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Definition: mental illness from Collins English Dictionary

n

1 any of various disorders in which a person's thoughts, emotions, or behaviour are so abnormal as to cause suffering to himself, herself, or other people


Summary Article: Mental Illness from The Encyclopedia of Positive Psychology

The term mental illness refers to severe emotional or thought disturbance that negatively affects one’s health and safety. It is a collective term for all of the diagnosable mental disorders. Those with any of the severe mental disorders present with disturbances of thought and perception, dysregulation of mood, excessive and inappropriate anxiety, and/or cognitive abnormalities. People with disorders such as schizophrenia may be viewed as experiencing serious mental illness, but other disorders are best considered to have symptoms which occur on a continuum of severity. Mental disorders are a relatively common occurrence; in a given year an estimated one in four American adults experiences a diagnosable mental disorder. Serious mental illness is concentrated on a smaller group, approximately 6% of the US population. Many individuals suffer from more than one mental disorder at a time, with nearly half of those with a mental disorder meeting criteria for two or more disorders. Mental disorders often demonstrate an onset of symptoms by adolescence, with half of lifetime cases of mental illness beginning by 14 years of age, although many do not seek treatment until long after the first onset of symptoms. Untreated mental illness can lead to more severe, more difficult to treat illness, and the development of cooccurring mental illness.

The Diagnostic and Statistical Manual of Mental Disorders, fourth edition, consists of a classification of mental disorders which are conceptualized as clinically significant behavior or psychological syndromes associated with distress, disability, and impairment in functioning. Schizophrenia and other psychotic disorders include prominent psychotic symptoms which include positive symptoms such as delusions, hallucinations, and disorganized speech/behavior. There may also be negative symptoms which involve deficits such as flat affect, anhedonia, or a lack of motivation or initiative. Disturbances of mood involve sustained feelings of sadness and/or a sustained elevation of mood. Such symptoms correspond to diagnoses of either a depressive or bipolar disorder. Anxiety disorders are characterized by excessive fear in response to a threatening event and may include symptoms such as panic attacks (i.e., a sudden, discrete episode of an extreme anxiety reaction) or agoraphobia (i.e., avoidance of different places or situations). Specific diagnoses include specific phobias, generalized anxiety disorder, obsessive-compulsive disorder, post-traumatic stress disorder, and panic disorder. Somatoform disorders include the presence of physical symptoms that suggest a general medical condition and are not fully explained by a general medical condition, by the side effects of a substance, or another mental disorder. It is not intentional or under one’s voluntary control. Factitious disorder consists of physical or psychological symptoms intentionally produced or feigned to allow one to assume a sick role. Mental disorders may be diagnosed by a mental health professional through the use of clinical assessment techniques such as clinical interview (which may include some form of mental status examination), behavioral observation and assessment, and psychological testing (such as projective testing, personality inventories, and intelligence testing).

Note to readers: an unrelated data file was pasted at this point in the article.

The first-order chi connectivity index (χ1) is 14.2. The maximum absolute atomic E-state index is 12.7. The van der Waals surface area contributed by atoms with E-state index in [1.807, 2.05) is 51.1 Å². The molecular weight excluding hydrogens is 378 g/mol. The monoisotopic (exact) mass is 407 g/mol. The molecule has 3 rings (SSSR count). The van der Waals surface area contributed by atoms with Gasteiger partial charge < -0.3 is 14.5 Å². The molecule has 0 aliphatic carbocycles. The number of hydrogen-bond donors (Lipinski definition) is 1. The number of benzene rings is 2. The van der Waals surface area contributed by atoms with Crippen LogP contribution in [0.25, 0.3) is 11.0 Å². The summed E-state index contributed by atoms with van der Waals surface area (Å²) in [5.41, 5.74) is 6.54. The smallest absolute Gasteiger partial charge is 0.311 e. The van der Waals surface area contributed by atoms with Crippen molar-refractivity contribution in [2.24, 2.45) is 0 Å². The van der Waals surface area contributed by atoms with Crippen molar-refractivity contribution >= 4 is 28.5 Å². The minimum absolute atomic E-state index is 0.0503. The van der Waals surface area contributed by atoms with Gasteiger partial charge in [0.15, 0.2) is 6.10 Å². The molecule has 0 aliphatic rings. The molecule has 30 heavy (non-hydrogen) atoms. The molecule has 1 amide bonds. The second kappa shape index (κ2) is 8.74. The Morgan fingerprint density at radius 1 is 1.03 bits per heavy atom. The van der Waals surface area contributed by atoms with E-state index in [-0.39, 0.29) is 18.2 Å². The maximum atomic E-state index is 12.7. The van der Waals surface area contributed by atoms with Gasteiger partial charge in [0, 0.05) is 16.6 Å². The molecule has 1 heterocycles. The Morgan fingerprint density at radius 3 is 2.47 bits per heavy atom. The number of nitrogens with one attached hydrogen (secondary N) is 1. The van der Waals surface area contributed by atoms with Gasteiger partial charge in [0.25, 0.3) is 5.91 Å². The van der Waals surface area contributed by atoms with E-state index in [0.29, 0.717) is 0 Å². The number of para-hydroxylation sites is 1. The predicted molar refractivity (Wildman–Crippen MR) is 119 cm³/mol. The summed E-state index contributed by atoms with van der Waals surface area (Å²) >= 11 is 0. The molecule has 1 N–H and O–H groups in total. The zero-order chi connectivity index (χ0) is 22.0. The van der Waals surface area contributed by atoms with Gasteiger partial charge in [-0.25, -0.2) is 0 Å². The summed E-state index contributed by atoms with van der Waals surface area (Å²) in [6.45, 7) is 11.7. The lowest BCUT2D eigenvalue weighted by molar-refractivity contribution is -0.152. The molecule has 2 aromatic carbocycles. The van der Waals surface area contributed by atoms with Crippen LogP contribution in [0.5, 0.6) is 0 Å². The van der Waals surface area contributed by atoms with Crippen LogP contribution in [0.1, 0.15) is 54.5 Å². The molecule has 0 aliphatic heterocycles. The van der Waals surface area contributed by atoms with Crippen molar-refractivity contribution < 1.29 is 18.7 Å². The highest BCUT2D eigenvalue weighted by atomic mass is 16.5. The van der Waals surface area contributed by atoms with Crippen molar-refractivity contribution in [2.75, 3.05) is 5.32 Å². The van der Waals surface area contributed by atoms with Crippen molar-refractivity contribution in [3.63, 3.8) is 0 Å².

The U.S. Surgeon General released a report on mental illness in 1999 which emphasized the importance of treatment and the need for increased public awareness to decrease the stigma associated with mental illness and encourage individuals to seek treatment when necessary. Those with mental illness must deal with the disability itself, as well as negative public reaction and social stigma which may affect opportunities for work and achievement of goals. The stigma often prevents people from seeking needed treatment. Laws such as the Americans with Disabilities Act have helped, as well as an increased understanding of mental disorders and recognition of the need for treatment. Roughly one-third of individuals with mental illness receive adequate treatment, while many receive no treatment at all. Beyond medication, there is increasing recognition of a need for rehabilitative and recoveryoriented services for those with serious mental illness, including the development of evidence-based treatments which would allow individuals to gain the skills need to live productively in the community. Therapeutic approaches to treatment of mental disorders include psychodynamic, interpersonal, and cognitive-behavioral approaches. Many members of racial and ethnic minority groups are underserved by the mental health services system, thus there is a need for linguistically and culturally competent services to provide treatment for individuals from different cultural groups. The etiology or causes of mental illness are not completely known, but thought to be shaped by biological, psychological, and social/cultural factors (and the interaction among each). This biopsychosocial model of disease provides a framework for understanding health and disease which takes into account the interaction among each of those factors.

SEE ALSO: ▸ Abnormal psychology ▸ Diagnostic and Statistical Manual ▸ Mental health ▸ Psychopathology

Stephanie E. Petersen
Private practice, Houston, Texas
© 2009 Blackwell Publishing Ltd

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